The Star Observer continues our series of one-on-one chats with the performers who entertain the LGBTI community week-in and week-out on our  busy scene. This week we catch up with 2013 DIVA award-winning male dancer Thomas Peisley.


Piesley won the honour of Sydney’s Favourite Male Performer at the 2013 DIVA awards ceremony, after making his debut as a performer in Sydney’s gay scene only one year earlier.

He started off as a dancer for drag queen Ms Dizzy Bility in the baby drag competition Tora’s Drag Race at the Midnight Shift on Oxford St.

It was not long after that that one of Sydney’s more prominent drag queens Ms Charisma Belle “snapped” the 25-year-old off the competition stage. She placed him in his first paid gay scene production show The Priscilla Experience, which was also at The Midnight Shift.

Peisley, who has danced since he was three years of age, attributes his love for dancing to the influence of his older sister when he was just eight.  The “generous love” of his Nan supported him by paying his weekly tuition for dance classes.

The time in his formative years showed Peisley that dancing was his passion and from there, he was attending dance classes up to five nights a week.

The young talent shares that he was inspired by Australian dancer Steven Grace – who started his career as a 10-year-old dancing in Baz Luhrmann’s classic movie Strictly Ballroom. He was also influenced by scene dancer, DNA magazine pin-up boy-turned DJ Daniel Slater.

Peisley works in the same show at the Imperial Hotel as his boyfriend Ripley Waters, who is also a dancer, and he cautiously opens up about how this saying, “overall, we go okay” – but confesses he could be “hot headed” and has provoked arguments between the two.

Peisley also said that Waters’ calm nature and manner sorted out any arguments: “I think the little disagreeing we do have about work makes up for the amazing relationship we have outside of work. It can’t always be rainbows and butterflies; there would be no make-up-sex and where is the fun in that.”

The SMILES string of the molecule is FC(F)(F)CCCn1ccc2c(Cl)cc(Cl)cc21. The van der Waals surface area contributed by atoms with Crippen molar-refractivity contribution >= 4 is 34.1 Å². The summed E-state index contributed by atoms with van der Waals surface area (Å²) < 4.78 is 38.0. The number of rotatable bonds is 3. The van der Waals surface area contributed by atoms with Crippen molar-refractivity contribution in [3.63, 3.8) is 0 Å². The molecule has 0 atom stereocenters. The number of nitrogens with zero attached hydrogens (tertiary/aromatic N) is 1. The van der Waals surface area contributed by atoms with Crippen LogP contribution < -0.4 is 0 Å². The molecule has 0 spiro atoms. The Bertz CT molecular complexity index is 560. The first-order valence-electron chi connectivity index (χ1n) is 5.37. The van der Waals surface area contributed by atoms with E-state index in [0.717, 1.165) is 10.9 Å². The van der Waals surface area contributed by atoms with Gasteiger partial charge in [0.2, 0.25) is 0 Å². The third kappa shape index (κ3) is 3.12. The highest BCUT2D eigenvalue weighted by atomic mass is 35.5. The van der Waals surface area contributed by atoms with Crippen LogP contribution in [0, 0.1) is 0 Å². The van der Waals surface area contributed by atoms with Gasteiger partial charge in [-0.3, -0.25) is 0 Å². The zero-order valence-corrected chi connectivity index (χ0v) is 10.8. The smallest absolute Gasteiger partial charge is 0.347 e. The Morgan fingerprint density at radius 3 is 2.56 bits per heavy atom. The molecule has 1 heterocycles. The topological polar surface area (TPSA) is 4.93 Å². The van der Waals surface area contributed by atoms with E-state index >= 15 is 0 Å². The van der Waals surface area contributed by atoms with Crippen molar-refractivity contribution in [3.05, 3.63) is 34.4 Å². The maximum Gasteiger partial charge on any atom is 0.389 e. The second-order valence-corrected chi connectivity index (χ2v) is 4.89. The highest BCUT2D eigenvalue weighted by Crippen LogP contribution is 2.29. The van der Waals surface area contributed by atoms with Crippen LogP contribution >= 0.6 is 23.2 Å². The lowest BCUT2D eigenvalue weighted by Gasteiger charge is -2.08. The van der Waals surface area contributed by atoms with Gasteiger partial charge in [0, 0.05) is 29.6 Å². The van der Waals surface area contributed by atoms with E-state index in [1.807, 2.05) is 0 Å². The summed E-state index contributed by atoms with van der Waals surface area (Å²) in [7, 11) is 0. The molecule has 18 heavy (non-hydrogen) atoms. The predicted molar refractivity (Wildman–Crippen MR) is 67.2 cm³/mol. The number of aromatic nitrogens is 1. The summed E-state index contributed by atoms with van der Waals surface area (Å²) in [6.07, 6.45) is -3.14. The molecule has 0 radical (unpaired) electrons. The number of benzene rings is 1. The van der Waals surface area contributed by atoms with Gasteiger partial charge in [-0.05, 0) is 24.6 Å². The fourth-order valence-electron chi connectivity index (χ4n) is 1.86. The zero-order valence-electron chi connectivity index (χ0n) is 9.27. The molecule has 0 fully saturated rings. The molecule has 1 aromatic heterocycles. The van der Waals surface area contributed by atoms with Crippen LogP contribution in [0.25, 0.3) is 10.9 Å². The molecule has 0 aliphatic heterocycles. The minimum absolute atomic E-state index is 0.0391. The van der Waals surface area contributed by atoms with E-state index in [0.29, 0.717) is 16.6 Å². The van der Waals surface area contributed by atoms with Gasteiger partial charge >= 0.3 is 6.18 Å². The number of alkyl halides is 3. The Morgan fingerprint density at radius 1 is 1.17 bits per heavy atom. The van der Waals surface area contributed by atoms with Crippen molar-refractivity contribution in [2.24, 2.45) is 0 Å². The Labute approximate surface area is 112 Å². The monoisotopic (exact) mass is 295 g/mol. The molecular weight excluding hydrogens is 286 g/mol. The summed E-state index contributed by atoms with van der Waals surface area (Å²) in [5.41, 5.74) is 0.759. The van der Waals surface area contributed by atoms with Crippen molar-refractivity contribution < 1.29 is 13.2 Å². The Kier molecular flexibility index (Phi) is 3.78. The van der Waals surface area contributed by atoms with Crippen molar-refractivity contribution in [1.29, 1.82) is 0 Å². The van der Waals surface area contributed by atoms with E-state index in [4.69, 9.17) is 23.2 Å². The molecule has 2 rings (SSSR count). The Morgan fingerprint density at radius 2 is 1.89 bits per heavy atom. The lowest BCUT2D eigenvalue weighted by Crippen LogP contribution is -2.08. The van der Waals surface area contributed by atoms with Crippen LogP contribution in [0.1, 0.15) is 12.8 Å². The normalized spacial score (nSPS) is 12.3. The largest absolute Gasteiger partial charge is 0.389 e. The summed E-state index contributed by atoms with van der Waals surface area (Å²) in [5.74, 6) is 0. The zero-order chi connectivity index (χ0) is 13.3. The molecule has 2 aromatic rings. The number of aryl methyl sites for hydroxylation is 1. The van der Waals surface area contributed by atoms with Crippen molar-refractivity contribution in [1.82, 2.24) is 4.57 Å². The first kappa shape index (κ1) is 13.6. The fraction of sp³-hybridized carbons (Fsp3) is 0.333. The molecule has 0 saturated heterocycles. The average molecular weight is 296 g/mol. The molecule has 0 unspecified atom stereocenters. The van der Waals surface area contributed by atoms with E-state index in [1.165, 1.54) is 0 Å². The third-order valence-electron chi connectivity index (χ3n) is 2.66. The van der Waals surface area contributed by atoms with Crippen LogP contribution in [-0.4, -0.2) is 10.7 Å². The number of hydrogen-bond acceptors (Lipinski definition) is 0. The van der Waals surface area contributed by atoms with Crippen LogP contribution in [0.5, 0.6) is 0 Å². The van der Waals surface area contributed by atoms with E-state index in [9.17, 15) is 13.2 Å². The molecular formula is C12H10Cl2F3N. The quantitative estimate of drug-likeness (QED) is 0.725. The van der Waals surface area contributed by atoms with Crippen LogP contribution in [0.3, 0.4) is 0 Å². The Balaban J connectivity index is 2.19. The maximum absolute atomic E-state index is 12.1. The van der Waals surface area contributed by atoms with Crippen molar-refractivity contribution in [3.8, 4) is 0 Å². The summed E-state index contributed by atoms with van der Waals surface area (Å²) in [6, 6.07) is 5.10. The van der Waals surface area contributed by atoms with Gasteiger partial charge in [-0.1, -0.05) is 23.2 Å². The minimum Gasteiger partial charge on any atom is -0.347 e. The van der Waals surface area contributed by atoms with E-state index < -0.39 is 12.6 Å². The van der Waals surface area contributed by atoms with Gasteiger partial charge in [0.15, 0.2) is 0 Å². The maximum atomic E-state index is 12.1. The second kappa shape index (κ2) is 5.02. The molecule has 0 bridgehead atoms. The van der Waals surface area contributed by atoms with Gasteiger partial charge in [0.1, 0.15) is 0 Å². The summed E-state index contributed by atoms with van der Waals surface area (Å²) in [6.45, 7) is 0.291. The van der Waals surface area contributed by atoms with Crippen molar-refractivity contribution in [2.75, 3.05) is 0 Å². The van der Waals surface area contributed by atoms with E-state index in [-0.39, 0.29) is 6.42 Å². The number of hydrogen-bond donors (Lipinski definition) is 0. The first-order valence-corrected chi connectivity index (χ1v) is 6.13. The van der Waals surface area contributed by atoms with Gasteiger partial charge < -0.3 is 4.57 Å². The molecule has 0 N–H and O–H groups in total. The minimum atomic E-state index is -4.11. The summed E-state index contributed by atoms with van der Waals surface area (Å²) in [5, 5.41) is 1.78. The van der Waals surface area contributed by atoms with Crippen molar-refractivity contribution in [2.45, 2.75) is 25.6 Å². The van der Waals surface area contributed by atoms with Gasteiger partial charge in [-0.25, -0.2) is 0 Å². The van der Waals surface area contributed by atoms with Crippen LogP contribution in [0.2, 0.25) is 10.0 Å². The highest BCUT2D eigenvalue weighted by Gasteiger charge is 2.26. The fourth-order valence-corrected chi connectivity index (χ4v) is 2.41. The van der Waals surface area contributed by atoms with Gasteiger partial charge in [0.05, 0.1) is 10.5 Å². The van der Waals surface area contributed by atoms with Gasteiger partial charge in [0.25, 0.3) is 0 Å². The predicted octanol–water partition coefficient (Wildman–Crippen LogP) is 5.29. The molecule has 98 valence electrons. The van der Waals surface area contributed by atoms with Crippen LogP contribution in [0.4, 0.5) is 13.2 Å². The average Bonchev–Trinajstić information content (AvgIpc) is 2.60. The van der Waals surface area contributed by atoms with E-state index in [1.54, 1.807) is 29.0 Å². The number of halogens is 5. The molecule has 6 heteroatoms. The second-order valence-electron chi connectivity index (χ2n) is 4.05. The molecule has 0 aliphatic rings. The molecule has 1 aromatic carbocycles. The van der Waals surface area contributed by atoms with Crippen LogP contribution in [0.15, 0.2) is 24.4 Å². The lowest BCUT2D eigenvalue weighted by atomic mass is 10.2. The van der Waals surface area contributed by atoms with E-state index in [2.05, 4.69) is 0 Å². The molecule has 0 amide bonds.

As a dancer on the gay scene, Peisley accepts that being sexualised is part of the job saying “nothing really phases me anymore”. But this was not always the case, as he added: “I use to be uncomfortable constantly, however I have become use to it now. ”

TP2Peisley reflected on the perils of live performing and when he was the target of Ms Charisma Bell’s mischief, and when his mum was in the audience watching him for the first time.

“One of the most embarrassing moments on stage would have be when Ms Charisma Belle announced to the crowd that I was usually one of the show’s drag queens,” he recounted, adding that she also announced he was keeping his drag a secret from his mum. But he had never donned a frock.

“This was after me spending the week prior convincing my mum that I wasn’t doing drag,” he explained, but also let on that his mum didn’t mind either way.

His profile on-stage has left him a little bemused off-stage. Peisley laughed off a Facebook message from a guy who offered him a substantial amount of money in exchange for “disturbing sexual favours”.

He said: “there was nothing that shocked me anymore when it came to the gay scene.”

His said favourite dance step  was “probably a push turn, pivot turn”, for the simple reason that it was the perfect step for a dancer if they where to “run out of choreography and you needed a transition.”

Thomas Peisley performs at the Imperial Hotel in Erskinville every Saturday night in the stage production Cirque Du so Gay. You can also find him at the Oxford St venue ARQ two Fridays each month at Twinkland and Arqpop.

Keeping a busy dance card, he also performs at Thirsty Thurdays and Boot Kamp Fridays at the Midnight Shift.


© Star Observer 2022 | For the latest in lesbian, gay, bisexual, transgender, queer and intersex (LGBTIQ) news in Australia, be sure to visit daily. You can also read our latest magazines or Join us on our Facebook page and Twitter feed.